Commentary by Kathy Lien: BoC Preview: Cautionary Comments Could Help USD/CAD
It is a holiday here in the U.S. which means that the equity markets are closed for Martin Luther King’s Day. As a result, it should be a quiet trading day in the forex markets. The U.S. dollar is flat this morning against the euro and Japanese Yen but has weakened against the British pound and commodity currencies. It is a light week in terms of U.S. data but with the Federal Reserve meeting next week, traders will be watching all incoming economic reports. The Wall Street Journal has carried an article that suggests the Fed could raise the discount rate even while unemployment remains high. Although we agree since a jobless rate above 9 percent could still be perceived as high, the Fed still does not have any intention to raise rates until the second half of the year.
Bank of Canada: What to Expect
In the meantime, the focus is on Canada. It is a big week up North with the Bank of Canada scheduled to make a monetary policy announcement on Tuesday. There won’t be any surprises in terms of interest rates since the central bank already pledged last month to leave rates unchanged at 0.25 percent through June. However the BoC could grow more cautious which could halt the rally in the Canadian dollar. Since the last monetary policy meeting, economic data has taken a turn for the worse. Employment unexpectedly fell by 2,600 in December, retail sales grew at a slower pace, the country’s trade surplus turned into a deficit according to the latest figures, new motor vehicle sales plunged and manufacturing activity contracted for the first time since April. Although demand for Canadian dollar denominated assets increased significantly in November, the bulk of demand was for new U.S. dollar bonds sold in Canada.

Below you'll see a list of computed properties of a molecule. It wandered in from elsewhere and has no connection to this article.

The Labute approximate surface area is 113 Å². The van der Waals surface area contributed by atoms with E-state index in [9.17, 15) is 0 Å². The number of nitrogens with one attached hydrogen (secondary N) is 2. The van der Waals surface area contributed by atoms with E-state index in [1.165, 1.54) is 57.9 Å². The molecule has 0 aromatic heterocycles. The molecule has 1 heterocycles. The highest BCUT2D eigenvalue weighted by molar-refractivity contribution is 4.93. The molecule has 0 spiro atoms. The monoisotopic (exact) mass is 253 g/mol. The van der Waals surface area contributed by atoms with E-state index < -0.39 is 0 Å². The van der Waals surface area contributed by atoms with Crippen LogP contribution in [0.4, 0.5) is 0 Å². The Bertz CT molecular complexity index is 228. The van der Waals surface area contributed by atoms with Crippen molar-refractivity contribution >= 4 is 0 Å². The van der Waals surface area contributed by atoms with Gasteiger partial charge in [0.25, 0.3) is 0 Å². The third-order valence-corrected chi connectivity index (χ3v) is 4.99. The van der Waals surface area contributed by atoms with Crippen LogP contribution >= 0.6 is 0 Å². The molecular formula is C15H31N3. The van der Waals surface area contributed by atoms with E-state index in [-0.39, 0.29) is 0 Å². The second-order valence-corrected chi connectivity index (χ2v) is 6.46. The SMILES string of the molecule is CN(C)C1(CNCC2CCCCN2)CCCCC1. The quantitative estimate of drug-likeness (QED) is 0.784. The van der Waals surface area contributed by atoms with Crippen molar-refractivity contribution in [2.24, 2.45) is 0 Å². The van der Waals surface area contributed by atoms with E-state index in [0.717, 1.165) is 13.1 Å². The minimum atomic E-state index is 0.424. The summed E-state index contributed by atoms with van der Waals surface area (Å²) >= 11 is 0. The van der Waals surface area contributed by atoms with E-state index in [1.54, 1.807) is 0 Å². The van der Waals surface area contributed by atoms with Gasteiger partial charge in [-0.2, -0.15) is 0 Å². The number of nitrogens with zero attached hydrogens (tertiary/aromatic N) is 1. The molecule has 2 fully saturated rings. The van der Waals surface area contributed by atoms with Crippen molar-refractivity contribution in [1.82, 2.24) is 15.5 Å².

Yet most importantly, the Canadian government is growing concerned about the weakness of the U.S. dollar and the strength of the loonie. The BoC previously indicated that the main risks for the Canadian economy is “persistent strength in the Canadian dollar that could act as a significant further drag on growth and put additional downward pressure on inflation.” Unfortunately USD/CAD has fallen 400 pips since the last monetary policy meeting and we are already seeing the negative impact that the strengthening currency is having on the economy. Deteriorating economic data and a stronger CAD could make the BoC less hawkish. The continuation in the downtrend of USD/CAD should rest in the hands of the BoC.
The following table illustrates the changes in economic data since the December monetary policy meeting. Stocks and bond yields are higher, but overall the economy has weakened.